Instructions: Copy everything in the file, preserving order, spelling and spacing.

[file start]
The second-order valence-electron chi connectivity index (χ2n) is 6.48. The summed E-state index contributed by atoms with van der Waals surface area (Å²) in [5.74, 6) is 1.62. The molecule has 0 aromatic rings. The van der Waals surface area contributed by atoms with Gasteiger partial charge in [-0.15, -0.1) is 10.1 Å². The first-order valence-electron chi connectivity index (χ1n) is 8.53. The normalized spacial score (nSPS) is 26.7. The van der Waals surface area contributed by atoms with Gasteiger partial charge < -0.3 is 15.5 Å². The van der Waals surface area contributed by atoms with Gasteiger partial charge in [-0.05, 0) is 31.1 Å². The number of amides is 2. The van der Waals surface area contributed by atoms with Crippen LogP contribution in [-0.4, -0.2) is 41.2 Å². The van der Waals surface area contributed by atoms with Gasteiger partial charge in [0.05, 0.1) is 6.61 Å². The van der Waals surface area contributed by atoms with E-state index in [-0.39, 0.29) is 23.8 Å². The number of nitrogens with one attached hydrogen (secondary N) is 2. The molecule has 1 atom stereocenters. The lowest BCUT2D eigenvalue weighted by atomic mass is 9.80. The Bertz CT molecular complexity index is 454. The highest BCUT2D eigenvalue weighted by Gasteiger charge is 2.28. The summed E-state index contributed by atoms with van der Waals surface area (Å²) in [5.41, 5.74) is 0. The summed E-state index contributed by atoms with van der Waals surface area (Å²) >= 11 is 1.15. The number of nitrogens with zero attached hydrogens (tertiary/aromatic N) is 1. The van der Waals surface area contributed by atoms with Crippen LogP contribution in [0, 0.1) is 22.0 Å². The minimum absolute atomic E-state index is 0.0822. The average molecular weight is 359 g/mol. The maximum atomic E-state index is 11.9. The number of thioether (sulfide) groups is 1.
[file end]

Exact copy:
The second-order valence-electron chi connectivity index (χ2n) is 6.48. The summed E-state index contributed by atoms with van der Waals surface area (Å²) in [5.74, 6) is 1.62. The molecule has 0 aromatic rings. The van der Waals surface area contributed by atoms with Gasteiger partial charge in [-0.15, -0.1) is 10.1 Å². The first-order valence-electron chi connectivity index (χ1n) is 8.53. The normalized spacial score (nSPS) is 26.7. The van der Waals surface area contributed by atoms with Gasteiger partial charge < -0.3 is 15.5 Å². The van der Waals surface area contributed by atoms with Gasteiger partial charge in [-0.05, 0) is 31.1 Å². The number of amides is 2. The van der Waals surface area contributed by atoms with Crippen LogP contribution in [-0.4, -0.2) is 41.2 Å². The van der Waals surface area contributed by atoms with Gasteiger partial charge in [0.05, 0.1) is 6.61 Å². The van der Waals surface area contributed by atoms with E-state index in [-0.39, 0.29) is 23.8 Å². The number of nitrogens with one attached hydrogen (secondary N) is 2. The molecule has 1 atom stereocenters. The lowest BCUT2D eigenvalue weighted by atomic mass is 9.80. The Bertz CT molecular complexity index is 454. The highest BCUT2D eigenvalue weighted by Gasteiger charge is 2.28. The summed E-state index contributed by atoms with van der Waals surface area (Å²) in [5.41, 5.74) is 0. The summed E-state index contributed by atoms with van der Waals surface area (Å²) >= 11 is 1.15. The number of nitrogens with zero attached hydrogens (tertiary/aromatic N) is 1. The van der Waals surface area contributed by atoms with Crippen LogP contribution in [0, 0.1) is 22.0 Å². The minimum absolute atomic E-state index is 0.0822. The average molecular weight is 359 g/mol. The maximum atomic E-state index is 11.9. The number of thioether (sulfide) groups is 1.